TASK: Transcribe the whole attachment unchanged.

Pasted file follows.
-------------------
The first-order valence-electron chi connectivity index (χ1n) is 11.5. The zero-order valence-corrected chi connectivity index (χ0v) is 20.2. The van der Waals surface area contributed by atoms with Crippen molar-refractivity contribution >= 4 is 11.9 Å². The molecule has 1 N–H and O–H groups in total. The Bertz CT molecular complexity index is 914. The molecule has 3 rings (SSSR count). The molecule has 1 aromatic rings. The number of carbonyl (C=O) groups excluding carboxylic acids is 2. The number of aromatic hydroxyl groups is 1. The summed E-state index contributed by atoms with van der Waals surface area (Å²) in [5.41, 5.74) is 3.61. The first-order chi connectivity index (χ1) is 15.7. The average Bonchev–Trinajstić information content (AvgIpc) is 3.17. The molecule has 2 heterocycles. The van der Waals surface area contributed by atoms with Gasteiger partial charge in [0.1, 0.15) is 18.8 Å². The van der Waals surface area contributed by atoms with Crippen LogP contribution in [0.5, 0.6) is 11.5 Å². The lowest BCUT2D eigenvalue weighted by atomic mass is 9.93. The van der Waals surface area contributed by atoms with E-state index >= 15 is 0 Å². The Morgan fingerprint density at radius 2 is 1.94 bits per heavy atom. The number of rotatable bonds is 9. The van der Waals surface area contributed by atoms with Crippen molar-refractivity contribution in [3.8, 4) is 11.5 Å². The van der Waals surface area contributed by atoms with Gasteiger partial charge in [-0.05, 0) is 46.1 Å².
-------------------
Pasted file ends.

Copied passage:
The first-order valence-electron chi connectivity index (χ1n) is 11.5. The zero-order valence-corrected chi connectivity index (χ0v) is 20.2. The van der Waals surface area contributed by atoms with Crippen molar-refractivity contribution >= 4 is 11.9 Å². The molecule has 1 N–H and O–H groups in total. The Bertz CT molecular complexity index is 914. The molecule has 3 rings (SSSR count). The molecule has 1 aromatic rings. The number of carbonyl (C=O) groups excluding carboxylic acids is 2. The number of aromatic hydroxyl groups is 1. The summed E-state index contributed by atoms with van der Waals surface area (Å²) in [5.41, 5.74) is 3.61. The first-order chi connectivity index (χ1) is 15.7. The average Bonchev–Trinajstić information content (AvgIpc) is 3.17. The molecule has 2 heterocycles. The van der Waals surface area contributed by atoms with Gasteiger partial charge in [0.1, 0.15) is 18.8 Å². The van der Waals surface area contributed by atoms with Crippen LogP contribution in [0.5, 0.6) is 11.5 Å². The lowest BCUT2D eigenvalue weighted by atomic mass is 9.93. The van der Waals surface area contributed by atoms with E-state index >= 15 is 0 Å². The Morgan fingerprint density at radius 2 is 1.94 bits per heavy atom. The number of rotatable bonds is 9. The van der Waals surface area contributed by atoms with Crippen molar-refractivity contribution in [3.8, 4) is 11.5 Å². The van der Waals surface area contributed by atoms with Gasteiger partial charge in [-0.05, 0) is 46.1 Å².